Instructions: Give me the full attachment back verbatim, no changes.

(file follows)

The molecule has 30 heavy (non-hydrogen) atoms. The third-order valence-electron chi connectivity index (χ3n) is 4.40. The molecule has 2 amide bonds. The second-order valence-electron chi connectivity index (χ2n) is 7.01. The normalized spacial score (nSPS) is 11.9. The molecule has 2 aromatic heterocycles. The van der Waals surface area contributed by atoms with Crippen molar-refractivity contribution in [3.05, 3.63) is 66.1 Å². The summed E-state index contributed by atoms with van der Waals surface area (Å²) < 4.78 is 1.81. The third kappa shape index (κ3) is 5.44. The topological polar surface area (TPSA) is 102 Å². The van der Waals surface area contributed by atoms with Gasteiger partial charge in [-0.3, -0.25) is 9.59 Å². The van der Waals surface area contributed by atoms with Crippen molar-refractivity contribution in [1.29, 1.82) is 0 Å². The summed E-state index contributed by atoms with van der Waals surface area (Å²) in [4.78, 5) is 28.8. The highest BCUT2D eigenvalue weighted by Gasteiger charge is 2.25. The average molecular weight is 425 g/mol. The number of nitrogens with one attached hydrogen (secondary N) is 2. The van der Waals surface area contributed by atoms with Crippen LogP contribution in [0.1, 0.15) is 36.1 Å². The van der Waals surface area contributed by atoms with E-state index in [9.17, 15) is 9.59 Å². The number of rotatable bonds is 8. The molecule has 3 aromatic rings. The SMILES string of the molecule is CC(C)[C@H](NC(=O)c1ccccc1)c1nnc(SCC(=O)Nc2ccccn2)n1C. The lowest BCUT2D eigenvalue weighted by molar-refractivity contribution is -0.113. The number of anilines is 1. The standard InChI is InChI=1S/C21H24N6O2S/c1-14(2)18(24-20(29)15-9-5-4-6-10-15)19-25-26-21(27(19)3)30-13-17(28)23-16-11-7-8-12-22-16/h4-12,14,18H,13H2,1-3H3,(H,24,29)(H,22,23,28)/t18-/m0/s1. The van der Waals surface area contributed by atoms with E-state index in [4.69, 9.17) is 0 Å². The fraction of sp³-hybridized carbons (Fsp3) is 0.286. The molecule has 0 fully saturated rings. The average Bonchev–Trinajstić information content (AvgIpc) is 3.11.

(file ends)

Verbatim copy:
The molecule has 30 heavy (non-hydrogen) atoms. The third-order valence-electron chi connectivity index (χ3n) is 4.40. The molecule has 2 amide bonds. The second-order valence-electron chi connectivity index (χ2n) is 7.01. The normalized spacial score (nSPS) is 11.9. The molecule has 2 aromatic heterocycles. The van der Waals surface area contributed by atoms with Crippen molar-refractivity contribution in [3.05, 3.63) is 66.1 Å². The summed E-state index contributed by atoms with van der Waals surface area (Å²) < 4.78 is 1.81. The third kappa shape index (κ3) is 5.44. The topological polar surface area (TPSA) is 102 Å². The van der Waals surface area contributed by atoms with Gasteiger partial charge in [-0.3, -0.25) is 9.59 Å². The van der Waals surface area contributed by atoms with Crippen molar-refractivity contribution in [1.29, 1.82) is 0 Å². The summed E-state index contributed by atoms with van der Waals surface area (Å²) in [4.78, 5) is 28.8. The highest BCUT2D eigenvalue weighted by Gasteiger charge is 2.25. The average molecular weight is 425 g/mol. The number of nitrogens with one attached hydrogen (secondary N) is 2. The van der Waals surface area contributed by atoms with Crippen LogP contribution in [0.1, 0.15) is 36.1 Å². The van der Waals surface area contributed by atoms with E-state index in [9.17, 15) is 9.59 Å². The number of rotatable bonds is 8. The molecule has 3 aromatic rings. The SMILES string of the molecule is CC(C)[C@H](NC(=O)c1ccccc1)c1nnc(SCC(=O)Nc2ccccn2)n1C. The lowest BCUT2D eigenvalue weighted by molar-refractivity contribution is -0.113. The number of anilines is 1. The standard InChI is InChI=1S/C21H24N6O2S/c1-14(2)18(24-20(29)15-9-5-4-6-10-15)19-25-26-21(27(19)3)30-13-17(28)23-16-11-7-8-12-22-16/h4-12,14,18H,13H2,1-3H3,(H,24,29)(H,22,23,28)/t18-/m0/s1. The van der Waals surface area contributed by atoms with E-state index in [4.69, 9.17) is 0 Å². The fraction of sp³-hybridized carbons (Fsp3) is 0.286. The molecule has 0 fully saturated rings. The average Bonchev–Trinajstić information content (AvgIpc) is 3.11.